We found our Bombardier was a regular soldier ‘S’ – from Birmingham – and our Squad Surveyor Instructor Sergeant was Sergeant Jacques, an older and experienced regular. I never got on with ‘S’. I presume he must have been a surveyor but he never as I remember participated greatly in it. Sergeant Jacques was a genial, tough and knowledgeable taskmaster. As were all the Warrant Officer and Sergeant Survey Instructors from the School, who without exception were of the highest standard, being always smartly turned out and highly intelligent. I think they were probably some of the best men in the Artillery. And I doubt if any had had a university education. The CO I cannot remember, and I don’t think we saw much of him.
Training at Larkhill
The Battery produced a squad of trained artillery surveyors every 4 weeks. Some extent of the training can be visualized in that it was a long one. The first 4 weeks mostly on basic soldier training and then for nearly five months from mid July to December 1949 principally concerned with survey and then a specialty concerned with it. The Squads in training had their survey training separately but for matters such as parades, drill, PT, infantry tactics and the like we paraded and trained together.
Being a new Squad we started on the square with foot and rifle drill, infantry tactics, and eventual live firing with rifle, Sten and Bren machine guns. Rifle Drill was a new experience and shifting a Lee Enfield .303 rifle weighing many pounds through all the various commands from ‘Attention’ to ‘Order arms’ was quite an art that at first gave rise to a few aches and pains from the unaccustomed exercise. All the arms drill was done by numbers. Each squad shouted them out as it was done; ‘One, Two Up’, for example. When we became more used to the drill the squad acted as one with the butt of our rifles hitting the ground together as did our heavy studded boots. Like the foot drill, I cannot say I minded it.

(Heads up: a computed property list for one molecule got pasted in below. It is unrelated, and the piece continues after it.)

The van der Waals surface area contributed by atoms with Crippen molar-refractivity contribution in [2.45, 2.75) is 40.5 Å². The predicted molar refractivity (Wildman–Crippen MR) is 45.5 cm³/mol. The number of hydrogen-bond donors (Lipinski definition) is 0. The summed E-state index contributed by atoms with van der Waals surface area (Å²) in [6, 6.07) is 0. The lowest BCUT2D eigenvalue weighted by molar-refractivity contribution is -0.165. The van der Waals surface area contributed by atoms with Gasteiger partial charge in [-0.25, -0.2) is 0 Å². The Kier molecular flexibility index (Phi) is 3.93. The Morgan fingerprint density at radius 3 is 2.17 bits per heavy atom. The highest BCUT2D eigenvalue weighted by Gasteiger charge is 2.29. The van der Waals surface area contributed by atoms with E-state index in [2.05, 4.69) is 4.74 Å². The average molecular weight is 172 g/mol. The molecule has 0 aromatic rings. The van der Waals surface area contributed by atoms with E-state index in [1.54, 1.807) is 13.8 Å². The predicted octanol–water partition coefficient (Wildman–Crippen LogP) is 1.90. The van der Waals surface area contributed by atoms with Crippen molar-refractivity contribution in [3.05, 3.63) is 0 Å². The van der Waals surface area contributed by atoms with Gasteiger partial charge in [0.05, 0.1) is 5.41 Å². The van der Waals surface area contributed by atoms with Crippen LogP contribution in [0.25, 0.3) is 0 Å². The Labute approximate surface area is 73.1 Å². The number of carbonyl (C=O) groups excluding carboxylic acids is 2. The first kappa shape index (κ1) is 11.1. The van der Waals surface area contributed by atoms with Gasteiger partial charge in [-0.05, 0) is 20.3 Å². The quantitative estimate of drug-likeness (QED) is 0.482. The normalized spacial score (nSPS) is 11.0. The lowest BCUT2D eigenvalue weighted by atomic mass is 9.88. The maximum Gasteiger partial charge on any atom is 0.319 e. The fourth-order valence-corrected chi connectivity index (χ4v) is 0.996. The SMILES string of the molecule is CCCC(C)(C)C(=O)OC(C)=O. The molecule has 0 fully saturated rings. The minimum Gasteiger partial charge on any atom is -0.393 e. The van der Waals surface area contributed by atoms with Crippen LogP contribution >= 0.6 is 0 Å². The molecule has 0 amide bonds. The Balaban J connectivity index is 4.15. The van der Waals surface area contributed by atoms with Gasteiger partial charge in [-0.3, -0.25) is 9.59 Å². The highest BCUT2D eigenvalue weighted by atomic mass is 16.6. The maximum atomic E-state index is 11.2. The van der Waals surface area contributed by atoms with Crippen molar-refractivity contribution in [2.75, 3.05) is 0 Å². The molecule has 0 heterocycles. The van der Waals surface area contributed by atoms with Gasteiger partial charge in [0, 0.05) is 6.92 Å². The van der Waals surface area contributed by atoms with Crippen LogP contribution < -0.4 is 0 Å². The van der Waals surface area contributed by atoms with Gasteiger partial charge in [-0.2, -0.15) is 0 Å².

We completed our basic infantry training with live firing. The rifle ranges were at Buford and Ludgershall both delightful spots on the Plain. Firing was some sport. The rifle had a hefty kick to it and there was the smell and sound of shot. Hitting the target over 3 or 400 yards was not easy and where your shots went was a subject of great interest. (I think we had small sweepstakes for the best shot.) It was more entertaining however to be a marker in the butts, indicating by means of a black circle on a board held overhead where the shot went, if it hit the target at all, with the bullets and ricochets whizzing overhead. We also fired Bren and Sten machine guns and revolvers.
We were also got and kept fit with regular PT under Army Physical Training Sergeants, maniacs in red and black striped jerseys. Part of this were runs and marches over longer and longer distances against the clock and culminating in a 5 mile bash-in I think less than 40 or 50 minutes. We also were chased by them over an assault course. What with the drill on the square and regular PT we were got into good shape and I had never felt fitter. These runs were usually early on a Monday morning-just to start the week off.